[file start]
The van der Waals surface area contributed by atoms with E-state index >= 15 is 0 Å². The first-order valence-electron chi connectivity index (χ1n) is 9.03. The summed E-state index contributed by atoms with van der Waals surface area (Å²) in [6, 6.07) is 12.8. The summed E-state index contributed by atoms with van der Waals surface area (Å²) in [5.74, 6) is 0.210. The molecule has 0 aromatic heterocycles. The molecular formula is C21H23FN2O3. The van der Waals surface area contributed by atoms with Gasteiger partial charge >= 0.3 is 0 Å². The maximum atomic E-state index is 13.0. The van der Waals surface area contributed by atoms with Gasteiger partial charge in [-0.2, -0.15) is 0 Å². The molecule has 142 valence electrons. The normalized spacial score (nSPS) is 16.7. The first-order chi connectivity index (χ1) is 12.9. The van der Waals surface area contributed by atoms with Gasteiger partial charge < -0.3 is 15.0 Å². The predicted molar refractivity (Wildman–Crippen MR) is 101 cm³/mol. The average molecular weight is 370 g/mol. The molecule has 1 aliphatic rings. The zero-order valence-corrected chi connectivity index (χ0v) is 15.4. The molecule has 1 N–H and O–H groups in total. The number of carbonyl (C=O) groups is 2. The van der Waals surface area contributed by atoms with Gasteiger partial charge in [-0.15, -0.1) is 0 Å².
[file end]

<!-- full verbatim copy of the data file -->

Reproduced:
The van der Waals surface area contributed by atoms with E-state index >= 15 is 0 Å². The first-order valence-electron chi connectivity index (χ1n) is 9.03. The summed E-state index contributed by atoms with van der Waals surface area (Å²) in [6, 6.07) is 12.8. The summed E-state index contributed by atoms with van der Waals surface area (Å²) in [5.74, 6) is 0.210. The molecule has 0 aromatic heterocycles. The molecular formula is C21H23FN2O3. The van der Waals surface area contributed by atoms with Gasteiger partial charge >= 0.3 is 0 Å². The maximum atomic E-state index is 13.0. The van der Waals surface area contributed by atoms with Gasteiger partial charge in [-0.2, -0.15) is 0 Å². The molecule has 142 valence electrons. The normalized spacial score (nSPS) is 16.7. The first-order chi connectivity index (χ1) is 12.9. The van der Waals surface area contributed by atoms with Gasteiger partial charge < -0.3 is 15.0 Å². The predicted molar refractivity (Wildman–Crippen MR) is 101 cm³/mol. The average molecular weight is 370 g/mol. The molecule has 1 aliphatic rings. The zero-order valence-corrected chi connectivity index (χ0v) is 15.4. The molecule has 1 N–H and O–H groups in total. The number of carbonyl (C=O) groups is 2. The van der Waals surface area contributed by atoms with Gasteiger partial charge in [-0.15, -0.1) is 0 Å².